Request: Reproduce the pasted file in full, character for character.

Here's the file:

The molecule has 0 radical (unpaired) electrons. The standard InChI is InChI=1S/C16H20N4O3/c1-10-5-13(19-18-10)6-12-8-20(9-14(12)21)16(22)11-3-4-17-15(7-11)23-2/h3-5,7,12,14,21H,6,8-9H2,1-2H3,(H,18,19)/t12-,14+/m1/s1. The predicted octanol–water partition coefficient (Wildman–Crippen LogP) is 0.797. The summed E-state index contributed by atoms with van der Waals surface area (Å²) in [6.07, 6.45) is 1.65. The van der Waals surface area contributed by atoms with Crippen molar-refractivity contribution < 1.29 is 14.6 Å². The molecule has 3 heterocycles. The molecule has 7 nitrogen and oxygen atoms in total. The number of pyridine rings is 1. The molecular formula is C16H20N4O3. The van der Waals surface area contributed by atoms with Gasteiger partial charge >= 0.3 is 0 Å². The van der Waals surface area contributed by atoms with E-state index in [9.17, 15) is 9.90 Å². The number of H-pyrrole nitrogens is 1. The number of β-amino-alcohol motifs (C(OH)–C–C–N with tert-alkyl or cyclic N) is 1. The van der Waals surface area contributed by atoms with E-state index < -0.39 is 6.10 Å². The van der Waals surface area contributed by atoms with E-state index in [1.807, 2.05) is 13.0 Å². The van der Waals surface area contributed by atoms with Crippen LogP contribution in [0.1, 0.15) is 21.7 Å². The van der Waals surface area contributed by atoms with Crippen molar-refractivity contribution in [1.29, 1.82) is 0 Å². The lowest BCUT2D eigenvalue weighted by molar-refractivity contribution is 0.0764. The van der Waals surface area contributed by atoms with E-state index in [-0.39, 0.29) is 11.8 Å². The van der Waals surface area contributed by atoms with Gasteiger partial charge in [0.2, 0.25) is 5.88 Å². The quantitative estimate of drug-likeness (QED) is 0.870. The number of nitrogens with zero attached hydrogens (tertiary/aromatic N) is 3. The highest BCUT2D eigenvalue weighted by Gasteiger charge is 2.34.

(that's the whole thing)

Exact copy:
The molecule has 0 radical (unpaired) electrons. The standard InChI is InChI=1S/C16H20N4O3/c1-10-5-13(19-18-10)6-12-8-20(9-14(12)21)16(22)11-3-4-17-15(7-11)23-2/h3-5,7,12,14,21H,6,8-9H2,1-2H3,(H,18,19)/t12-,14+/m1/s1. The predicted octanol–water partition coefficient (Wildman–Crippen LogP) is 0.797. The summed E-state index contributed by atoms with van der Waals surface area (Å²) in [6.07, 6.45) is 1.65. The van der Waals surface area contributed by atoms with Crippen molar-refractivity contribution < 1.29 is 14.6 Å². The molecule has 3 heterocycles. The molecule has 7 nitrogen and oxygen atoms in total. The number of pyridine rings is 1. The molecular formula is C16H20N4O3. The van der Waals surface area contributed by atoms with Gasteiger partial charge >= 0.3 is 0 Å². The van der Waals surface area contributed by atoms with E-state index in [9.17, 15) is 9.90 Å². The number of H-pyrrole nitrogens is 1. The number of β-amino-alcohol motifs (C(OH)–C–C–N with tert-alkyl or cyclic N) is 1. The van der Waals surface area contributed by atoms with E-state index < -0.39 is 6.10 Å². The van der Waals surface area contributed by atoms with E-state index in [1.807, 2.05) is 13.0 Å². The van der Waals surface area contributed by atoms with Crippen LogP contribution in [0.1, 0.15) is 21.7 Å². The van der Waals surface area contributed by atoms with Crippen molar-refractivity contribution in [1.29, 1.82) is 0 Å². The lowest BCUT2D eigenvalue weighted by molar-refractivity contribution is 0.0764. The van der Waals surface area contributed by atoms with E-state index in [-0.39, 0.29) is 11.8 Å². The van der Waals surface area contributed by atoms with Gasteiger partial charge in [0.2, 0.25) is 5.88 Å². The quantitative estimate of drug-likeness (QED) is 0.870. The number of nitrogens with zero attached hydrogens (tertiary/aromatic N) is 3. The highest BCUT2D eigenvalue weighted by Gasteiger charge is 2.34.